This search returns a table that includes: day, ips, dc(clientip), and Cumulative total.

Example 2

This example uses streamstats to produce hourly cumulative totals for category values.

... | timechart span=1h sum(value) as total by category | streamstats global=f sum(total) as accu_total

The timechart command buckets the events into spans of 1 hour and counts the total values for each category. The timechart command also fills NULL values, so that there are no missing values. Then, the streamstats command is used to calculate the accumulated total.

Example 3

This example uses streamstats to figure out when a DHCP IP lease address changed for a MAC address, 54:00:00:00:00:00.

source=dhcp MAC=54:00:00:00:00:00 | head 10 | streamstats current=f last(DHCP_IP) as new_dhcp_ip last(_time) as time_of_change by MAC

You can also clean up the presentation to display a table of the DHCP IP address changes and the times the occurred.

source=dhcp MAC=54:00:00:00:00:00 | head 10 | streamstats current=f last(DHCP_IP) as new_dhcp_ip last(_time) as time_of_change by MAC | where DHCP_IP!=new_dhcp_ip | convert ctime(time_of_change) as time_of_change | rename DHCP_IP as old_dhcp_ip | table time_of_change, MAC, old_dhcp_ip, new_dhcp_ip

For more details, refer to the Splunk Blogs post for this example.

More examples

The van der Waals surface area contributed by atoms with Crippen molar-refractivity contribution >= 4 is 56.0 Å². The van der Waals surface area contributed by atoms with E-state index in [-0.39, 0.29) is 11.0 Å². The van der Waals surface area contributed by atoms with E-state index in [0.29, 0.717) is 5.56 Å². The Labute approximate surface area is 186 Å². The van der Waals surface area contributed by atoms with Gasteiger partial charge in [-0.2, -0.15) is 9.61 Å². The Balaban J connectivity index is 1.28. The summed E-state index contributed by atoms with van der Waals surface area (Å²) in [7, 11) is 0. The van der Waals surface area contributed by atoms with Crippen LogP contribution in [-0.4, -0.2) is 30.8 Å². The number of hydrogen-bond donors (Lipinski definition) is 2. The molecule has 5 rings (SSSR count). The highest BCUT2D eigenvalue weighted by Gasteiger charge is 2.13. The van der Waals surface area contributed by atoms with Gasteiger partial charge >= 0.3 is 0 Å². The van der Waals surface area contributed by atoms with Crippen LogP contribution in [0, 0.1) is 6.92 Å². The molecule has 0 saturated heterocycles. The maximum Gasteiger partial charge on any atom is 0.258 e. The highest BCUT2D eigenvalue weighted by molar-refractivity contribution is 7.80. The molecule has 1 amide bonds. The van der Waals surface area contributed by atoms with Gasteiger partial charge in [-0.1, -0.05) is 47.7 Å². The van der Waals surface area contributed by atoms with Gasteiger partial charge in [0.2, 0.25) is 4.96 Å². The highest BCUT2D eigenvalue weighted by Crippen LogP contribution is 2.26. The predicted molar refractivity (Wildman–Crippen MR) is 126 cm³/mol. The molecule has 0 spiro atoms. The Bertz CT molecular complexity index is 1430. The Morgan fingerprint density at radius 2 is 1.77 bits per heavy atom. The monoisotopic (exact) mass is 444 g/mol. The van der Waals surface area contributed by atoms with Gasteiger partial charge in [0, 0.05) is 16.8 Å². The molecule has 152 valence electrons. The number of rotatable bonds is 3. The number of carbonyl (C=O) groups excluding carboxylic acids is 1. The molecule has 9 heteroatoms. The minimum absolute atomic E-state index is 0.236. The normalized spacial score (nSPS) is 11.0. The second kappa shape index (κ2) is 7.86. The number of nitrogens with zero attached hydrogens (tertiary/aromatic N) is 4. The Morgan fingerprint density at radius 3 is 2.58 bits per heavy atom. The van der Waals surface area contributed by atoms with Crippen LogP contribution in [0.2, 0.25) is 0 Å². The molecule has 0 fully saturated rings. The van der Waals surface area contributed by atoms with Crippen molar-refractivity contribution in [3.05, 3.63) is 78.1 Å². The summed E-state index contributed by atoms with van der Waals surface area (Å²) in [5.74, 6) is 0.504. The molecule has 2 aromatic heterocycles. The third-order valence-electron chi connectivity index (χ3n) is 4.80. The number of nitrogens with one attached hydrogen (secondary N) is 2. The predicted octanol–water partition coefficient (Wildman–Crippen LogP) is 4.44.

Example 1:

Compute the average value of foo for each value of bar including only 5 events, specified by the window size, with that value of bar.

... | streamstats avg(foo) by bar window=5 global=f

Example 2:

For each event, compute the average of field foo over the last 5 events, including the current event. Similar to doing trendline sma5(foo)

... | streamstats avg(foo) window=5

Example 3:

This example adds to each event a count field that represents the number of events seen so far, including that event. For example, it adds 1 for the first event, 2 for the second event, and so on.

... | streamstats count

If you did not want to include the current event, you would specify:

... | streamstats count current=f

See also

accum, autoregress, delta, fillnull, eventstats, stats, streamstats, trendline


Have questions? Visit Splunk Answers and see what questions and answers the Splunk community has using the streamstats command.


This documentation applies to the following versions of Splunk: 4.1, 4.1.1, 4.1.2, 4.1.3, 4.1.4, 4.1.5, 4.1.6, 4.1.7, 4.1.8, 4.2, 4.2.1, 4.2.2, 4.2.3, 4.2.4, 4.2.5, 4.3, 4.3.1, 4.3.2, 4.3.3, 4.3.4, 4.3.5, 4.3.6, 4.3.7, 5.0, 5.0.1, 5.0.2, 5.0.3, 5.0.4, 5.0.5, 5.0.6, 5.0.7, 5.0.8, 5.0.9, 5.0.10, 5.0.11, 5.0.12, 5.0.13, 5.0.14, 6.0, 6.0.1, 6.0.2, 6.0.3, 6.0.4, 6.0.5, 6.0.6, 6.0.7, 6.0.8, 6.0.9, 6.0.10, 6.1, 6.1.1, 6.1.2, 6.1.3, 6.1.4, 6.1.5, 6.1.6, 6.1.7, 6.1.8, 6.1.9, 6.2.0, 6.2.1, 6.2.2, 6.2.3, 6.2.4, 6.2.5, 6.2.6, 6.3.0 View the Article History for its revisions.


I second Lalleman's question. The answer would clarify the mechanic of the global option.

October 17, 2014

When would you want to group "by" a field and yet use "global=t" (which is the default). I'm not sure what happens in this case. (Or should you always use "global=f" whenever you have a "by")

July 7, 2010